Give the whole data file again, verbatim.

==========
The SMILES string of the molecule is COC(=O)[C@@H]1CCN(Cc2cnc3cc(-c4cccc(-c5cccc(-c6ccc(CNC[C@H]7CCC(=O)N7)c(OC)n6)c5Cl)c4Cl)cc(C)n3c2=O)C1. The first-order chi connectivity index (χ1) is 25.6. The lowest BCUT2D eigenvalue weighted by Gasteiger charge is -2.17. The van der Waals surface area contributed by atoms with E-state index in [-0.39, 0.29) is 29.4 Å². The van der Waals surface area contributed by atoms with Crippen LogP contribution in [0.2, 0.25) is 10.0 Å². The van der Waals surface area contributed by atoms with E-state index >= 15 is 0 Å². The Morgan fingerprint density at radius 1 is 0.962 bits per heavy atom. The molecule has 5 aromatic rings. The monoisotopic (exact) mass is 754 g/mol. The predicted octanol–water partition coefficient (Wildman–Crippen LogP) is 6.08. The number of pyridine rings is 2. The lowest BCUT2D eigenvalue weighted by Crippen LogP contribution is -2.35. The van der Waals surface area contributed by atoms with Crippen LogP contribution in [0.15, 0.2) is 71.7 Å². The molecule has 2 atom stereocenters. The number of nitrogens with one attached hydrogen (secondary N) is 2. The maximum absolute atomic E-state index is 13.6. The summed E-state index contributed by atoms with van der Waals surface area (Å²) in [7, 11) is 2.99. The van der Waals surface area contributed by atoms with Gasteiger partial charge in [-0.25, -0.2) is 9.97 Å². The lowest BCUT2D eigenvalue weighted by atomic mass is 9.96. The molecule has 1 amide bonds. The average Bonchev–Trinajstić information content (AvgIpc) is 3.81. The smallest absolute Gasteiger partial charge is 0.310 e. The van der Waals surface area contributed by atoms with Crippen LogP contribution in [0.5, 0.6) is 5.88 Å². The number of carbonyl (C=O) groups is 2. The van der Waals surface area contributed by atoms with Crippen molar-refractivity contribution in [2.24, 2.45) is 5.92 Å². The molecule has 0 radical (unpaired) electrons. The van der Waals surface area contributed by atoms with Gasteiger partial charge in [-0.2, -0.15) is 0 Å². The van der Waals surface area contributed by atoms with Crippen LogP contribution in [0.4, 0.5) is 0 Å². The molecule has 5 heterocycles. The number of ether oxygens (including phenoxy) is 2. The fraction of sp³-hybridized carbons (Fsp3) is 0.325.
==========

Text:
The SMILES string of the molecule is COC(=O)[C@@H]1CCN(Cc2cnc3cc(-c4cccc(-c5cccc(-c6ccc(CNC[C@H]7CCC(=O)N7)c(OC)n6)c5Cl)c4Cl)cc(C)n3c2=O)C1. The first-order chi connectivity index (χ1) is 25.6. The lowest BCUT2D eigenvalue weighted by Gasteiger charge is -2.17. The van der Waals surface area contributed by atoms with E-state index in [-0.39, 0.29) is 29.4 Å². The van der Waals surface area contributed by atoms with Crippen LogP contribution in [0.2, 0.25) is 10.0 Å². The van der Waals surface area contributed by atoms with E-state index >= 15 is 0 Å². The Morgan fingerprint density at radius 1 is 0.962 bits per heavy atom. The molecule has 5 aromatic rings. The monoisotopic (exact) mass is 754 g/mol. The predicted octanol–water partition coefficient (Wildman–Crippen LogP) is 6.08. The number of pyridine rings is 2. The lowest BCUT2D eigenvalue weighted by Crippen LogP contribution is -2.35. The van der Waals surface area contributed by atoms with Crippen LogP contribution in [0.15, 0.2) is 71.7 Å². The molecule has 2 atom stereocenters. The number of nitrogens with one attached hydrogen (secondary N) is 2. The maximum absolute atomic E-state index is 13.6. The summed E-state index contributed by atoms with van der Waals surface area (Å²) in [7, 11) is 2.99. The van der Waals surface area contributed by atoms with Gasteiger partial charge in [-0.25, -0.2) is 9.97 Å². The lowest BCUT2D eigenvalue weighted by atomic mass is 9.96. The molecule has 1 amide bonds. The average Bonchev–Trinajstić information content (AvgIpc) is 3.81. The smallest absolute Gasteiger partial charge is 0.310 e. The van der Waals surface area contributed by atoms with Crippen LogP contribution in [0.5, 0.6) is 5.88 Å². The number of carbonyl (C=O) groups is 2. The van der Waals surface area contributed by atoms with Crippen molar-refractivity contribution in [2.24, 2.45) is 5.92 Å². The molecule has 0 radical (unpaired) electrons. The van der Waals surface area contributed by atoms with Gasteiger partial charge in [-0.2, -0.15) is 0 Å². The van der Waals surface area contributed by atoms with Crippen LogP contribution in [0.4, 0.5) is 0 Å². The molecule has 5 heterocycles. The number of ether oxygens (including phenoxy) is 2. The fraction of sp³-hybridized carbons (Fsp3) is 0.325.